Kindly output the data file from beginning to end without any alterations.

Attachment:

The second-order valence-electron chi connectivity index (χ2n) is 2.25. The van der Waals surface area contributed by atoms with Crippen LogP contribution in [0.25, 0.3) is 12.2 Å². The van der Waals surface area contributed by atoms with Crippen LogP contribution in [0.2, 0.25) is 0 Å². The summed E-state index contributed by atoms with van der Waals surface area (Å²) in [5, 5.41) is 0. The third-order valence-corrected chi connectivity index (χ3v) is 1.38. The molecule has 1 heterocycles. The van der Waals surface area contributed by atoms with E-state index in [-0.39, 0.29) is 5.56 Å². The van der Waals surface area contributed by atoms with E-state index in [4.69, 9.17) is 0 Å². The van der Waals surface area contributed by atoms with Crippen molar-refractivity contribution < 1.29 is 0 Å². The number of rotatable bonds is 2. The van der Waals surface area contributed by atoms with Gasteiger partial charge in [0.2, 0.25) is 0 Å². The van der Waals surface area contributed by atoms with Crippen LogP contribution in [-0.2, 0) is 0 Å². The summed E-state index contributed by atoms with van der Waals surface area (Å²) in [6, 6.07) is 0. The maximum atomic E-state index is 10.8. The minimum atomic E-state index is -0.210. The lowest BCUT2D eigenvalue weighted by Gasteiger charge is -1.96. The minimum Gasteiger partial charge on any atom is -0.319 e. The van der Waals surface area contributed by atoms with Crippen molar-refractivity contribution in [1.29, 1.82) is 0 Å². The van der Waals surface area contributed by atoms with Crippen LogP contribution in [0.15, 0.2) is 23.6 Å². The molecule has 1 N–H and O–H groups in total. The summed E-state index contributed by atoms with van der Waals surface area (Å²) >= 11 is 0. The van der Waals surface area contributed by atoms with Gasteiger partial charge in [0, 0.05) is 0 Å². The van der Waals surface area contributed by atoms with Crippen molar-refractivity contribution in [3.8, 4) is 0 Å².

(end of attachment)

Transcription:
The second-order valence-electron chi connectivity index (χ2n) is 2.25. The van der Waals surface area contributed by atoms with Crippen LogP contribution in [0.25, 0.3) is 12.2 Å². The van der Waals surface area contributed by atoms with Crippen LogP contribution in [0.2, 0.25) is 0 Å². The summed E-state index contributed by atoms with van der Waals surface area (Å²) in [5, 5.41) is 0. The third-order valence-corrected chi connectivity index (χ3v) is 1.38. The molecule has 1 heterocycles. The van der Waals surface area contributed by atoms with E-state index in [-0.39, 0.29) is 5.56 Å². The van der Waals surface area contributed by atoms with E-state index in [4.69, 9.17) is 0 Å². The van der Waals surface area contributed by atoms with Crippen molar-refractivity contribution < 1.29 is 0 Å². The number of rotatable bonds is 2. The van der Waals surface area contributed by atoms with Gasteiger partial charge in [0.2, 0.25) is 0 Å². The van der Waals surface area contributed by atoms with Crippen LogP contribution in [-0.2, 0) is 0 Å². The summed E-state index contributed by atoms with van der Waals surface area (Å²) in [6, 6.07) is 0. The maximum atomic E-state index is 10.8. The minimum atomic E-state index is -0.210. The lowest BCUT2D eigenvalue weighted by Gasteiger charge is -1.96. The minimum Gasteiger partial charge on any atom is -0.319 e. The van der Waals surface area contributed by atoms with Crippen molar-refractivity contribution in [1.29, 1.82) is 0 Å². The van der Waals surface area contributed by atoms with Crippen LogP contribution in [0.15, 0.2) is 23.6 Å². The molecule has 1 N–H and O–H groups in total. The summed E-state index contributed by atoms with van der Waals surface area (Å²) >= 11 is 0. The van der Waals surface area contributed by atoms with Gasteiger partial charge in [0, 0.05) is 0 Å². The van der Waals surface area contributed by atoms with Crippen molar-refractivity contribution in [3.8, 4) is 0 Å².